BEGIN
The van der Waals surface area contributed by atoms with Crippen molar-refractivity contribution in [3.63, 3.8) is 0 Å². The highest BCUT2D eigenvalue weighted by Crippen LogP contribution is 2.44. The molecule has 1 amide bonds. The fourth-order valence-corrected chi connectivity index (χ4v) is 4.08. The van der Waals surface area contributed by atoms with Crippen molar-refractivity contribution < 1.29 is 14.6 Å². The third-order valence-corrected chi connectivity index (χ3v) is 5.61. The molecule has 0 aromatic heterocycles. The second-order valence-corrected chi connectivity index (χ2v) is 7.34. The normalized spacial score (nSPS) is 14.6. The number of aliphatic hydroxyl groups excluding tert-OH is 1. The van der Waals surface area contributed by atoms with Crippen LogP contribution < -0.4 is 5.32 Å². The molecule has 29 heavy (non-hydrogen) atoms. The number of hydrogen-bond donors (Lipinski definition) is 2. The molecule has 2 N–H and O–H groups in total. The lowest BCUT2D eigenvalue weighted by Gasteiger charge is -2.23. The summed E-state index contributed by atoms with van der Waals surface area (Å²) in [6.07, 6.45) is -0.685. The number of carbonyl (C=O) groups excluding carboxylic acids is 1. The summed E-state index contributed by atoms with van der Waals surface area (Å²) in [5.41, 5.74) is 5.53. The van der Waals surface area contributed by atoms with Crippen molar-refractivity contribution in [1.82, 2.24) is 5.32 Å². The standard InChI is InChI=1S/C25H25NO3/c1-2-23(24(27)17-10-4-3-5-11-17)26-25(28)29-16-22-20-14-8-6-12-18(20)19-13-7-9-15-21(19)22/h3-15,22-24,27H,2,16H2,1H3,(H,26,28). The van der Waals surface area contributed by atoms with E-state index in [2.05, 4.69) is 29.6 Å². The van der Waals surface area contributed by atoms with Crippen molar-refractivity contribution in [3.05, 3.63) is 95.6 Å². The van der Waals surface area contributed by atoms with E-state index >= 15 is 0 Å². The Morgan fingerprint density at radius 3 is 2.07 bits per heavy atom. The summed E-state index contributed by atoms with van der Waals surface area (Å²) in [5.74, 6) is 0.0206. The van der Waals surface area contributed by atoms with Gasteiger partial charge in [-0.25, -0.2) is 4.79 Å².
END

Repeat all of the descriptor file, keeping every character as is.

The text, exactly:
The van der Waals surface area contributed by atoms with Crippen molar-refractivity contribution in [3.63, 3.8) is 0 Å². The highest BCUT2D eigenvalue weighted by Crippen LogP contribution is 2.44. The molecule has 1 amide bonds. The fourth-order valence-corrected chi connectivity index (χ4v) is 4.08. The van der Waals surface area contributed by atoms with Crippen molar-refractivity contribution < 1.29 is 14.6 Å². The third-order valence-corrected chi connectivity index (χ3v) is 5.61. The molecule has 0 aromatic heterocycles. The second-order valence-corrected chi connectivity index (χ2v) is 7.34. The normalized spacial score (nSPS) is 14.6. The number of aliphatic hydroxyl groups excluding tert-OH is 1. The van der Waals surface area contributed by atoms with Crippen LogP contribution < -0.4 is 5.32 Å². The molecule has 29 heavy (non-hydrogen) atoms. The number of hydrogen-bond donors (Lipinski definition) is 2. The molecule has 2 N–H and O–H groups in total. The lowest BCUT2D eigenvalue weighted by Gasteiger charge is -2.23. The summed E-state index contributed by atoms with van der Waals surface area (Å²) in [6.07, 6.45) is -0.685. The number of carbonyl (C=O) groups excluding carboxylic acids is 1. The summed E-state index contributed by atoms with van der Waals surface area (Å²) in [5.41, 5.74) is 5.53. The van der Waals surface area contributed by atoms with Crippen molar-refractivity contribution in [1.82, 2.24) is 5.32 Å². The standard InChI is InChI=1S/C25H25NO3/c1-2-23(24(27)17-10-4-3-5-11-17)26-25(28)29-16-22-20-14-8-6-12-18(20)19-13-7-9-15-21(19)22/h3-15,22-24,27H,2,16H2,1H3,(H,26,28). The van der Waals surface area contributed by atoms with E-state index in [2.05, 4.69) is 29.6 Å². The van der Waals surface area contributed by atoms with Crippen molar-refractivity contribution in [3.05, 3.63) is 95.6 Å². The van der Waals surface area contributed by atoms with E-state index >= 15 is 0 Å². The Morgan fingerprint density at radius 3 is 2.07 bits per heavy atom. The summed E-state index contributed by atoms with van der Waals surface area (Å²) in [5.74, 6) is 0.0206. The van der Waals surface area contributed by atoms with Gasteiger partial charge in [-0.25, -0.2) is 4.79 Å².